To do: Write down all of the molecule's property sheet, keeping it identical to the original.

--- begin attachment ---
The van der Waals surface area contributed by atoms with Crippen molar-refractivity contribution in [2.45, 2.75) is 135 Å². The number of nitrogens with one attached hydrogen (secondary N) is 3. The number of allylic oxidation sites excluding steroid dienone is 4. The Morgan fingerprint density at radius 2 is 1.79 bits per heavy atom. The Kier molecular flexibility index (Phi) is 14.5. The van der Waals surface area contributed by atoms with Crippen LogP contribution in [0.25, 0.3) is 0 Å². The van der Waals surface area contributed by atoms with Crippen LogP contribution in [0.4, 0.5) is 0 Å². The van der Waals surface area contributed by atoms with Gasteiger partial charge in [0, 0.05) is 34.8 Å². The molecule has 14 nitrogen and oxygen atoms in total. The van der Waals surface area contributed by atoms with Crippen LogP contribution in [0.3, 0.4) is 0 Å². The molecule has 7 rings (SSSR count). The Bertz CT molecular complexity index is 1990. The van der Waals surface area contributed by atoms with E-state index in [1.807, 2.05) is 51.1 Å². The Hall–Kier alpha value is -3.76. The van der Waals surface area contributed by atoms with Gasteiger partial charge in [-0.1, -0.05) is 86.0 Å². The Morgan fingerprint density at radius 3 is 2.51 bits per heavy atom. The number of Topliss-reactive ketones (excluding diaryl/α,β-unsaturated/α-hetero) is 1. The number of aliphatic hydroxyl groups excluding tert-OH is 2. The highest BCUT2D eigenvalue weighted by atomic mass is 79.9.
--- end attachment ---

The van der Waals surface area contributed by atoms with Crippen molar-refractivity contribution in [2.45, 2.75) is 135 Å². The number of nitrogens with one attached hydrogen (secondary N) is 3. The number of allylic oxidation sites excluding steroid dienone is 4. The Morgan fingerprint density at radius 2 is 1.79 bits per heavy atom. The Kier molecular flexibility index (Phi) is 14.5. The van der Waals surface area contributed by atoms with Crippen LogP contribution in [0.25, 0.3) is 0 Å². The van der Waals surface area contributed by atoms with Crippen LogP contribution in [0.4, 0.5) is 0 Å². The van der Waals surface area contributed by atoms with Gasteiger partial charge in [0, 0.05) is 34.8 Å². The molecule has 14 nitrogen and oxygen atoms in total. The van der Waals surface area contributed by atoms with Crippen LogP contribution in [0.3, 0.4) is 0 Å². The molecule has 7 rings (SSSR count). The Bertz CT molecular complexity index is 1990. The van der Waals surface area contributed by atoms with E-state index in [1.807, 2.05) is 51.1 Å². The Hall–Kier alpha value is -3.76. The van der Waals surface area contributed by atoms with Gasteiger partial charge in [-0.1, -0.05) is 86.0 Å². The Morgan fingerprint density at radius 3 is 2.51 bits per heavy atom. The number of Topliss-reactive ketones (excluding diaryl/α,β-unsaturated/α-hetero) is 1. The number of aliphatic hydroxyl groups excluding tert-OH is 2. The highest BCUT2D eigenvalue weighted by atomic mass is 79.9.